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THEATER REVIEW : Cupid Skewered by Romantic Favorites : Cast of eight delivers the tunes with style and grace, a dash of comedy and irony thrown in.

October 14, 1994|RAY LOYND | SPECIAL TO THE TIMES

NORTH HOLLYWOOD — A singing, dancing ensemble of four men and four women in formal evening attire affectionately embody the perils, if not the improbability, of pure romantic love in the musical roast "Cupid Flambe . . . With a Dry Whine," at the Group Repertory Theatre.

The production, charmingly written and directed by Mareli Jean Mitchel, is a stylish pastiche of Broadway, blues, classical and swing standards delivered by eight attractive performers who are exceptionally easy on the eyes and the ears.

Alternating with steamy, blissful and ironic songs about romantic love (ranging from Stephen Sondheim's "You Could Drive a Person Crazy" to Frederick Loewe and Alan Jay Lerner's "I Could Have Danced All Night") are deliciously choreographed numbers. These are comically buoyant dances that switch from the whole troupe to duets and quartets (as in the delightful all-male treatment of "Hold Me, Thrill Me, Kiss Me").

Against a simple backdrop of dark curtains, high wooden stools and a podium, this war between the sexes effortlessly flows, glides, entangles and disentangles. The result is a sense of motion that creates crucial physical variety to help distract from the show's singular flaw: its top-heavy vocal agenda--a total of 32 numbers, perhaps a good eight or more than is necessary to make Cupid's devilish point. In this case, less would be more.

Meanwhile, also sparking diversity are dramatic monologues on sex (bittersweetly intoned by Bethany Carpenter), the pain of marital breakup (the vivacious-looking Ellie Valleau and music director Paul Cady) and halting withdrawal. In the last instance, a man hesitatingly explains to someone who loves him that he wishes to back off from the intensity of their relationship but, look, it's nothing personal, he'd still like to be friends (a bull's-eye impression by Dom Salinaro).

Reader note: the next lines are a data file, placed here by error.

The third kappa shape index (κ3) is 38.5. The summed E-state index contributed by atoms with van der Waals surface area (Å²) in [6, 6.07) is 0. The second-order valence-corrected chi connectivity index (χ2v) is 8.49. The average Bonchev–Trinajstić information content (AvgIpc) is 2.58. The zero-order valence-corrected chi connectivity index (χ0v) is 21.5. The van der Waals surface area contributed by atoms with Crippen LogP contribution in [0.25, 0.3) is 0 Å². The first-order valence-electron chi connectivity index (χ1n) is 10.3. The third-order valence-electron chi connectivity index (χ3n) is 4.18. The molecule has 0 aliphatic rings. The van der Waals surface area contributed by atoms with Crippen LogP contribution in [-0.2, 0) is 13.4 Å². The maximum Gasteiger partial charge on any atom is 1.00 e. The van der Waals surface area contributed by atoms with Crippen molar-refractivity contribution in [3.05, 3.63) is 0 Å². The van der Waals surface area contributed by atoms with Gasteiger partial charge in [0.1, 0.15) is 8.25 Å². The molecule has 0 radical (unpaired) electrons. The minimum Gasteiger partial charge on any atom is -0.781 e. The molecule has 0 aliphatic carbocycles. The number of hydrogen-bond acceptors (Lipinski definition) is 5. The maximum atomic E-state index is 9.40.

The show's casting is particularly flavorful, each performer distinctly drawn, including Beverly Allen's towering "dumb blond," James Stellos' rubber-faced demeanor, Lisa Standish's sterling vocal power and Brent Gettelfinger's beaming affability.

Under the moody dark lighting of Van Boudreaux and accompanied by two musicians visible off stage (pianist Derek Breshears and drummer Robert Mills), the production conveys the polish of a classy nightclub act in some posh uptown watering hole.

Though none of the songs is original and on a few occasions actually they escape the vocal range of the performer, it's hard to resist the ebullient delivery of such oldies as "Makin' Whoopee," "Stuff Like That There" and "The Trolley Song."

Where and When

Location: Group Repertory Theatre, 10900 Burbank Blvd., North Hollywood.

Hours: 8 p.m. Fridays and Saturdays, 3 p.m. Sundays. Ends Oct. 30.

Price: $12 general, $10 senior citizens and students.

Call: (818) 769-PLAY.

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